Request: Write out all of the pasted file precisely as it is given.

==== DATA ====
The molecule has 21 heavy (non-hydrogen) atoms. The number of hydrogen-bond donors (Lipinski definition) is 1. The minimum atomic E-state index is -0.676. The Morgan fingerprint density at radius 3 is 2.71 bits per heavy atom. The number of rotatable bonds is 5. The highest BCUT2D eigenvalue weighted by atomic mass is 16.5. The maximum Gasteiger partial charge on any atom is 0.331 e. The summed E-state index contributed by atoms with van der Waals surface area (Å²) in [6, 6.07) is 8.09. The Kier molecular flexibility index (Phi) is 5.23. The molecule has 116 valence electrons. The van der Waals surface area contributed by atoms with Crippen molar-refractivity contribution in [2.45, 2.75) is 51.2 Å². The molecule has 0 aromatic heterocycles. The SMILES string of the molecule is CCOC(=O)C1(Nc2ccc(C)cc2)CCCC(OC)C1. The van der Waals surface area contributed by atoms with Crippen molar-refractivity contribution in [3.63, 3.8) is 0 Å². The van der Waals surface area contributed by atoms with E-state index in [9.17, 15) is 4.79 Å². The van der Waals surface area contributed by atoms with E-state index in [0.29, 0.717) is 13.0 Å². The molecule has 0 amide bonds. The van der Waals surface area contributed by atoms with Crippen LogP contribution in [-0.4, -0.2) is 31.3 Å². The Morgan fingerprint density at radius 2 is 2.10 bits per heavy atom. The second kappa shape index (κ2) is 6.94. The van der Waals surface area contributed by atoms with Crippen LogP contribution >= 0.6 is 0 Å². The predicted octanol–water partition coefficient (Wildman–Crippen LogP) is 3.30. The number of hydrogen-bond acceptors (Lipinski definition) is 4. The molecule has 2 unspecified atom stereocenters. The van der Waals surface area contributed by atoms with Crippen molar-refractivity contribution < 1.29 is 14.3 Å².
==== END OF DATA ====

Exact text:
The molecule has 21 heavy (non-hydrogen) atoms. The number of hydrogen-bond donors (Lipinski definition) is 1. The minimum atomic E-state index is -0.676. The Morgan fingerprint density at radius 3 is 2.71 bits per heavy atom. The number of rotatable bonds is 5. The highest BCUT2D eigenvalue weighted by atomic mass is 16.5. The maximum Gasteiger partial charge on any atom is 0.331 e. The summed E-state index contributed by atoms with van der Waals surface area (Å²) in [6, 6.07) is 8.09. The Kier molecular flexibility index (Phi) is 5.23. The molecule has 116 valence electrons. The van der Waals surface area contributed by atoms with Crippen molar-refractivity contribution in [2.45, 2.75) is 51.2 Å². The molecule has 0 aromatic heterocycles. The SMILES string of the molecule is CCOC(=O)C1(Nc2ccc(C)cc2)CCCC(OC)C1. The van der Waals surface area contributed by atoms with Crippen molar-refractivity contribution in [3.63, 3.8) is 0 Å². The van der Waals surface area contributed by atoms with E-state index in [9.17, 15) is 4.79 Å². The van der Waals surface area contributed by atoms with E-state index in [0.29, 0.717) is 13.0 Å². The molecule has 0 amide bonds. The van der Waals surface area contributed by atoms with Crippen LogP contribution in [-0.4, -0.2) is 31.3 Å². The Morgan fingerprint density at radius 2 is 2.10 bits per heavy atom. The second kappa shape index (κ2) is 6.94. The van der Waals surface area contributed by atoms with Crippen LogP contribution >= 0.6 is 0 Å². The predicted octanol–water partition coefficient (Wildman–Crippen LogP) is 3.30. The number of hydrogen-bond acceptors (Lipinski definition) is 4. The molecule has 2 unspecified atom stereocenters. The van der Waals surface area contributed by atoms with Crippen molar-refractivity contribution < 1.29 is 14.3 Å².